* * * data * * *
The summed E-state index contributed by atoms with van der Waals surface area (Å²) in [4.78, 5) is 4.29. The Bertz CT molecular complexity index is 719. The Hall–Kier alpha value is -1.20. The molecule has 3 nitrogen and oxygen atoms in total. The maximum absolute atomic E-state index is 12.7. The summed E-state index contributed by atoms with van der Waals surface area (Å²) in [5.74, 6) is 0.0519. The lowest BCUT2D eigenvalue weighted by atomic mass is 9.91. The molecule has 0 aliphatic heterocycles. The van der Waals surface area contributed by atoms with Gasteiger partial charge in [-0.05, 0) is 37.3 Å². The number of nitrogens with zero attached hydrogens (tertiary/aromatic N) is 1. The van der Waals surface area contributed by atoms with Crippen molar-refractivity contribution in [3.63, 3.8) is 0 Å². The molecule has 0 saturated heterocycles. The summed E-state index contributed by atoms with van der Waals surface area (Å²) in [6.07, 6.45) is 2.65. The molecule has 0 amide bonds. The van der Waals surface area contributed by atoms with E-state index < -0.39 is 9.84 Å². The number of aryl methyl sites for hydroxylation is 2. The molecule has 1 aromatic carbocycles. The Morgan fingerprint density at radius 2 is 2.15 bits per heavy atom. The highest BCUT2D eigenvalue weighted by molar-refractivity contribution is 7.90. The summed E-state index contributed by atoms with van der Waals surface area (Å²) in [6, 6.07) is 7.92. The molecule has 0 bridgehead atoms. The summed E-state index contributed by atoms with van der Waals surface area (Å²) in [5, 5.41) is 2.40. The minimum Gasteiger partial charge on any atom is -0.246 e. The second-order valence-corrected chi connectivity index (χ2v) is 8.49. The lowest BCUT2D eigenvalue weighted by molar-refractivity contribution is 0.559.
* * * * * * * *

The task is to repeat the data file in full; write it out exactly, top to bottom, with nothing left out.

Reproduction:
The summed E-state index contributed by atoms with van der Waals surface area (Å²) in [4.78, 5) is 4.29. The Bertz CT molecular complexity index is 719. The Hall–Kier alpha value is -1.20. The molecule has 3 nitrogen and oxygen atoms in total. The maximum absolute atomic E-state index is 12.7. The summed E-state index contributed by atoms with van der Waals surface area (Å²) in [5.74, 6) is 0.0519. The lowest BCUT2D eigenvalue weighted by atomic mass is 9.91. The molecule has 0 aliphatic heterocycles. The van der Waals surface area contributed by atoms with Gasteiger partial charge in [-0.05, 0) is 37.3 Å². The number of nitrogens with zero attached hydrogens (tertiary/aromatic N) is 1. The van der Waals surface area contributed by atoms with Crippen molar-refractivity contribution in [3.63, 3.8) is 0 Å². The molecule has 0 saturated heterocycles. The summed E-state index contributed by atoms with van der Waals surface area (Å²) in [6.07, 6.45) is 2.65. The molecule has 0 amide bonds. The van der Waals surface area contributed by atoms with E-state index < -0.39 is 9.84 Å². The number of aryl methyl sites for hydroxylation is 2. The molecule has 1 aromatic carbocycles. The Morgan fingerprint density at radius 2 is 2.15 bits per heavy atom. The highest BCUT2D eigenvalue weighted by molar-refractivity contribution is 7.90. The summed E-state index contributed by atoms with van der Waals surface area (Å²) in [6, 6.07) is 7.92. The molecule has 0 bridgehead atoms. The summed E-state index contributed by atoms with van der Waals surface area (Å²) in [5, 5.41) is 2.40. The minimum Gasteiger partial charge on any atom is -0.246 e. The second-order valence-corrected chi connectivity index (χ2v) is 8.49. The lowest BCUT2D eigenvalue weighted by molar-refractivity contribution is 0.559.